Faye had been caught speeding at 94mph in a 50 mph limit. She expected to be disqualified from driving but wanted the period she would be without a driving licence to be kept to a minimum. The offence had been committed within 2 years of passing her driving test and so she was caught by the rules for ‘New Drivers’ ie if she received 6 or more penalty points her licence would be revoked automatically by the DVLA. Given the covid pandemic the waiting list for theory and driving tests was expected to take over 1 year.
The speed limit had been exceeded by an excessively large margin and so, ordinarily, the court would be considering a considerably extended driving ban (not the usual 56 days for the top sentencing bracket). However, given her personal and business circumstances either a very lengthy ban or 6 penalty points (the court’s usual alternative in cases in which it does not disqualify) would have been a catastrophe for her.
She engaged Sunil Rupasinha for advice. He took her instructions on why she had been speeding, for which there was a very unusual explanation, and what it would cost her to lose her licence for a protracted period (significant personal and professional difficulties would have ensued). Sunil advised on how she should seek to persuade the court, firstly, that there were mitigating circumstances for the speeding and, secondly, how to evidence the extent of the difficulties that an extended ban would cause her.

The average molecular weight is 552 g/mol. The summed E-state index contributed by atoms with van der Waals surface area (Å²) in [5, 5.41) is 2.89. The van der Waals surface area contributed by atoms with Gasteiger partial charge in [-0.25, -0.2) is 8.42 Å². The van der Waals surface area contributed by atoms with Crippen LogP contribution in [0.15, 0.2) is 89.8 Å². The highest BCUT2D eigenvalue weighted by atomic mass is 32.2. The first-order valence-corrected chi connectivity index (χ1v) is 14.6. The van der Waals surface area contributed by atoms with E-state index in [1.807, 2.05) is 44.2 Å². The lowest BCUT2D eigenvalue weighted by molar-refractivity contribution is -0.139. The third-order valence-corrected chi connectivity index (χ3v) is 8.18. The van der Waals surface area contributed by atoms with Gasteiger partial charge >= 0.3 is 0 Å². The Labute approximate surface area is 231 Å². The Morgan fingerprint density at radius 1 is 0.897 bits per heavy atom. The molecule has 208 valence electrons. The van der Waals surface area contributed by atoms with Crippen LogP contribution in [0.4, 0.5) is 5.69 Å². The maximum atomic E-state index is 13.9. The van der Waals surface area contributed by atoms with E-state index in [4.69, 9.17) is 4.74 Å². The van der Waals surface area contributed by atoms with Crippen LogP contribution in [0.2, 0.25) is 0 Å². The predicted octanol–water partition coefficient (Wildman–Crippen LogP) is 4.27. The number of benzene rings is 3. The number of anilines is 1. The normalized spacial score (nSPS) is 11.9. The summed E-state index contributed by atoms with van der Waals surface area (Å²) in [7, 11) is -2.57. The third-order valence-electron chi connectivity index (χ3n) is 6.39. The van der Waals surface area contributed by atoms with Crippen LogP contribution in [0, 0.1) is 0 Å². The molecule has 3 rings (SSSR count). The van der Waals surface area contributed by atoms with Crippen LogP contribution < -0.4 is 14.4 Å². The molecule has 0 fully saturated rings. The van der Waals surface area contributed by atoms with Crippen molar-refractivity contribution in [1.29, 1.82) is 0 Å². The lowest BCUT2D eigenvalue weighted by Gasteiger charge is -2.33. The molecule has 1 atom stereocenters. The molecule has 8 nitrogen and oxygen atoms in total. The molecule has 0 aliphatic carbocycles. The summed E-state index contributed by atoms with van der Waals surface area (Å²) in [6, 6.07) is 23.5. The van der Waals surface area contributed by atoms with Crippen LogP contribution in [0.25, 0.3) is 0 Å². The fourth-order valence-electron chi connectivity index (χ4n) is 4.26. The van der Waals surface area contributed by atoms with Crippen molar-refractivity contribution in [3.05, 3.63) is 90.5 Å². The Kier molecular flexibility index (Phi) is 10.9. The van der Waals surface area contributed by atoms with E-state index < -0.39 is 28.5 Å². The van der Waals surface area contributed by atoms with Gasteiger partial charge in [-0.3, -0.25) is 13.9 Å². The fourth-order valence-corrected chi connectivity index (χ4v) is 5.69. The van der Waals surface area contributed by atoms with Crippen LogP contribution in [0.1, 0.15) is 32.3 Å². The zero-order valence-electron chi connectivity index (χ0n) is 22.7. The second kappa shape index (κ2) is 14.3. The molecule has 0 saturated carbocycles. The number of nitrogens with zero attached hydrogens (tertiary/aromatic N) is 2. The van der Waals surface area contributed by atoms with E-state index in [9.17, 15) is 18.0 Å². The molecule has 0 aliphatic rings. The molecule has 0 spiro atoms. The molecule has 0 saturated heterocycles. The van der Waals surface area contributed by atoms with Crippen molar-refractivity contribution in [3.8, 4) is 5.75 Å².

Faye attended court early on the day with copies of all of the documentation she had been advised to obtain. Sunil attended early too and made sure that she fully understood the process and dealt with any last minute questions she had. In court the Magistrates were persuaded of every element of Faye’s case and they disqualified her for only 21 days. Given what is set out above, this was the very best sentence Faye could have hoped for (indeed, she wanted a short disqualification rather than 6 penalty points or a long ban). This sentence would usually have been reserved for those exceeding the limit by a much lower margin than Faye had done.
Faye said, ‘ Sunil explained matters from the very beginning all the way through to our day in court so that I fully understood what was required and why we were adopting the approach we did. In court, he had to walk a tightrope but he did so expertly and sensitively putting matters across so that I gained the sympathy of the court. I could not have asked for a better result.’